Work contributes to positive mental health and wellbeing. It provides structure, purpose, a sense of identity and self-worth. But what happens when the work is having an adverse effect on personal health and wellbeing? What strategies can be employed to stave off psychosocial stressors of the job?
“I think one of the biggest risks is that of the work and the sort of experiences confronted in the workplace: death and trauma, aggression and conflict, loss and the unexpected,” says Glenn Taylor CEO of the Nursing & Midwifery Health Program Victoria.
“We have that hyper-awareness that we all need when we work in the workplaces we do: to react to those situations that require us to be always primed, ready to go to respond. But long term it has a spiritual, emotional effect that can be quite destructive.”
If you are switched on all the time, aware for crises to respond to, it is difficult to switch off, says Mr Taylor, which can lead to anxiety, depression, and psychological distress.
“You may have been a calm, insightful person and over the course of time, say 12 months or longer, your moods have changed and you may be more hyper-vigilant.”
One thing that is common amongst nurses and midwives experiencing symptoms of psychological distress is compassion fatigue, says Mr Taylor.
“The abnormal – death, trauma, horror – becomes normal. If you work in a trauma centre then death and dying is what happens but when you leave the most important thing is that you can leave it behind.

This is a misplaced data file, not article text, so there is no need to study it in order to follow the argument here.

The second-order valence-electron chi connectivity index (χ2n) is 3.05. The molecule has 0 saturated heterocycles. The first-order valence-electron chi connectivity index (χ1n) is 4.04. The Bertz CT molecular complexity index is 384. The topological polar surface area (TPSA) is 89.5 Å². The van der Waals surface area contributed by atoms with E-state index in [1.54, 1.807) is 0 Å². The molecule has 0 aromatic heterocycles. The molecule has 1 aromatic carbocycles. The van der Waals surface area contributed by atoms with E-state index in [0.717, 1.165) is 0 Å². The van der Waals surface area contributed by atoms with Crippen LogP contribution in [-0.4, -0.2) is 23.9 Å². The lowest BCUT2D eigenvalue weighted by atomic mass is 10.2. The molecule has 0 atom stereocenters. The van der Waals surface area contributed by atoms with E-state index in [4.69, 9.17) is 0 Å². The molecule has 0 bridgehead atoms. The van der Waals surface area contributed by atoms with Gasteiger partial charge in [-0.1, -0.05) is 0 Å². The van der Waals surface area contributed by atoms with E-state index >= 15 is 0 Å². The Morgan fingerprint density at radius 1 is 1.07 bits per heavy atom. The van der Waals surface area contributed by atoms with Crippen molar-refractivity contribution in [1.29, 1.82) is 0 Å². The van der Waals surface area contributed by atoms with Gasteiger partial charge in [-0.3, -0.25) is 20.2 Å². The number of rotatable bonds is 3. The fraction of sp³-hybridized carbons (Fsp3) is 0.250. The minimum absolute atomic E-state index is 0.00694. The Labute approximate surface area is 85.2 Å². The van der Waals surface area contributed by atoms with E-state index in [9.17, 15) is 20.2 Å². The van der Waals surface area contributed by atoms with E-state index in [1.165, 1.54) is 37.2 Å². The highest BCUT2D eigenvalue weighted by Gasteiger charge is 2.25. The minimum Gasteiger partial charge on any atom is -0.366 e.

“What happens with compassion fatigue is the unrelenting demands of our working lives as nurses and midwives and the cumulative wear and tear comes at a cost to the individual. That cost has a physical and psychological response.
“It can be tiredness, lethargy, lack of motivation, lack of inspiration and hope – where you have just been sapped of your will. People often get on with their work but lack the vitality.”
“Some people walk out the door and work is gone. Other nurses, say junior nurses can take it home with them,” says Mr Taylor.
For the latter, he suggests if possible using travel time home to reflect on the day.
“If you’re in your car and it’s too distracting no, but if you travel by tram or train then go through the day and think about the role you played. Go through your workday from 7am to 3pm and do an audit. What responsibilities did you have and check them off. Most nurses do medication rounds, did I finish those rounds? Was that a good conversation? Was that a good outcome?
“You can then feel you completed your activities and did ok or if you forgot something you can call work if you need to. You can shred yourself away, now going to live a life outside of work.”
Closing off your day
Have a way of closing off your day, Mr Taylor suggests. “Some people have a shower, others go for a walk. Some people do something meaningful. Download apps and do some mindfulness meditation. Compartmentalise your day, put work away and focus on your family and friends.”
Do something for ‘time out’ for 10-15 minutes a day says Mr Taylor. “Where you are not responsible for anything or anyone – it’s your own time to be selfish. Whether that’s connecting with family or friends if it gives you joy and happiness, or hobbies, interests or pursuits.”
This is the pleasure that you derive from being able to do your work, says Mr Taylor.
What’s positive about your work, your colleagues, and the people you care for?